Should I Fight with My 3-Year-Old to Teach Her to Read?

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My oldest is 5 and I taught her how to read using How to Teach Your Child To Read in 100 Easy Lessons. It did not take 100 lessons, it took maybe 72. However, those 72 lessons spread out over the course of about 4 months were the most painful moments for me as a parent.

Each time we would sit down to read, she would not sit still, or pay attention. Of course this is normal for a three-year-old, so I tried to work with her. She would be upside down while sounding out ssssaaaaattttt and we would say the sound for 'E' as loud as possible. Regardless of how fun I tried to make it, each time was a fight. But we got through it. Two years later, my 5-year-old, who begins kindergarten this fall, can read at a 2nd grade level. In retrospect, the 72 painful moments were worth it.

Fight to Read
Credit: eyeliam.

Because of the success of the oldest, I started my youngest reading at 3. We are on lesson 12 and, just as with the first one, I wanted to cry each time. Kids don't sit still and reading is the last thing they want to do. Trust me, it does not matter what I bribe them with or how fun I make each letter sound; each time it is still painstakingly frustrating for me.

I know it is for my little one, too. For the second time around I wonder if I should just shelf it and pick it up in another year when she is more mature and ready. It makes sense. But, she's getting it. In fact, she is getting it faster than my oldest one. It is this small carrot that makes me keep going and, to be honest, I probably will keep it up.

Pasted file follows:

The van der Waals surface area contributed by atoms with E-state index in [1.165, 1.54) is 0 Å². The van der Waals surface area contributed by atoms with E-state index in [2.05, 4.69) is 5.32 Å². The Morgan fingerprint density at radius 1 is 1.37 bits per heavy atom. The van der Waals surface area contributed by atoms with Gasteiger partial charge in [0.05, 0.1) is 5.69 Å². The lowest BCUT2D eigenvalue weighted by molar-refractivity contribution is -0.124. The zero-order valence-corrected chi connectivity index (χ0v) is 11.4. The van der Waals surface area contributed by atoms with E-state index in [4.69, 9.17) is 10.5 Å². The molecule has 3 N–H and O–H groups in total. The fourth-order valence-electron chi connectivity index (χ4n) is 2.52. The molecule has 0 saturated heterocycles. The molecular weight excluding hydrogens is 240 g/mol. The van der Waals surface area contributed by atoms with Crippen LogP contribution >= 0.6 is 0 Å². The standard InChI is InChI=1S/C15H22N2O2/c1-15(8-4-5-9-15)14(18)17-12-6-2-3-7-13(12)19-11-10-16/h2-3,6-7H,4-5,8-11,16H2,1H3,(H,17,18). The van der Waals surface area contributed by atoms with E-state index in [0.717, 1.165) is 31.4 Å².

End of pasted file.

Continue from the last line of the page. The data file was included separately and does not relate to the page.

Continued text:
I teach college English and I see the long term affects of kids whose parents didn't fight to make sure they learned how to read. They left it to the teachers. To be fair, this is not a true statement for all of my students who struggle with English. It is merely an informed observation about the particular students I work with. My academic training tells me that my experience is not an anomaly. It is only 15 painful minutes per day, for a few months and as an educator, I know that it is the best thing I could be doing. I just wish I had the patience of a kindergarten teacher.


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